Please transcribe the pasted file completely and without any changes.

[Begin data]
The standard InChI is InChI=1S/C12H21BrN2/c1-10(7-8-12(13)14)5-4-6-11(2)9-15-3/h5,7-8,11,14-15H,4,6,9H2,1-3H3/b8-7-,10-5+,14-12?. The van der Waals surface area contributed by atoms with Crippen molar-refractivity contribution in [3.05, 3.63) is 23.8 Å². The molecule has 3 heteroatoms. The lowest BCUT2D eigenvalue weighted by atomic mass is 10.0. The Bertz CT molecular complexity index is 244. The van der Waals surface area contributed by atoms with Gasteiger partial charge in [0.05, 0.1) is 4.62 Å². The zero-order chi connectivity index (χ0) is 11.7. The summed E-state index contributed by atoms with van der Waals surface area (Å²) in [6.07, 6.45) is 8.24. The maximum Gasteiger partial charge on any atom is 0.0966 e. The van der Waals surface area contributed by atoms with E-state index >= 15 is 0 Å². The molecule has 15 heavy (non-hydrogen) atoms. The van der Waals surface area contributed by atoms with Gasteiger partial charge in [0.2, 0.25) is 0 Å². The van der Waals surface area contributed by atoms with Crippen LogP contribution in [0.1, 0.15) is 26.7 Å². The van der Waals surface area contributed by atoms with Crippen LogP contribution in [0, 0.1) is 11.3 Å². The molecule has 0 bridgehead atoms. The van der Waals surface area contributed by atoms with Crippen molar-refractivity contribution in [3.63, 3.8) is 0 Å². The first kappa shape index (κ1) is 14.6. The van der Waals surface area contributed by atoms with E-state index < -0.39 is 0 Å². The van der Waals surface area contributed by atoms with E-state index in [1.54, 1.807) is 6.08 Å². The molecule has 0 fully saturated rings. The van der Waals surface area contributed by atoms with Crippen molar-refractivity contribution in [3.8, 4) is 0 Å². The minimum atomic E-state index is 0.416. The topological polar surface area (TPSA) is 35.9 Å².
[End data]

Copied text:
The standard InChI is InChI=1S/C12H21BrN2/c1-10(7-8-12(13)14)5-4-6-11(2)9-15-3/h5,7-8,11,14-15H,4,6,9H2,1-3H3/b8-7-,10-5+,14-12?. The van der Waals surface area contributed by atoms with Crippen molar-refractivity contribution in [3.05, 3.63) is 23.8 Å². The molecule has 3 heteroatoms. The lowest BCUT2D eigenvalue weighted by atomic mass is 10.0. The Bertz CT molecular complexity index is 244. The van der Waals surface area contributed by atoms with Gasteiger partial charge in [0.05, 0.1) is 4.62 Å². The zero-order chi connectivity index (χ0) is 11.7. The summed E-state index contributed by atoms with van der Waals surface area (Å²) in [6.07, 6.45) is 8.24. The maximum Gasteiger partial charge on any atom is 0.0966 e. The van der Waals surface area contributed by atoms with E-state index >= 15 is 0 Å². The molecule has 15 heavy (non-hydrogen) atoms. The van der Waals surface area contributed by atoms with Gasteiger partial charge in [0.2, 0.25) is 0 Å². The van der Waals surface area contributed by atoms with Crippen LogP contribution in [0.1, 0.15) is 26.7 Å². The van der Waals surface area contributed by atoms with Crippen LogP contribution in [0, 0.1) is 11.3 Å². The molecule has 0 bridgehead atoms. The van der Waals surface area contributed by atoms with Crippen molar-refractivity contribution in [3.63, 3.8) is 0 Å². The first kappa shape index (κ1) is 14.6. The van der Waals surface area contributed by atoms with E-state index < -0.39 is 0 Å². The van der Waals surface area contributed by atoms with E-state index in [1.54, 1.807) is 6.08 Å². The molecule has 0 fully saturated rings. The van der Waals surface area contributed by atoms with Crippen molar-refractivity contribution in [3.8, 4) is 0 Å². The minimum atomic E-state index is 0.416. The topological polar surface area (TPSA) is 35.9 Å².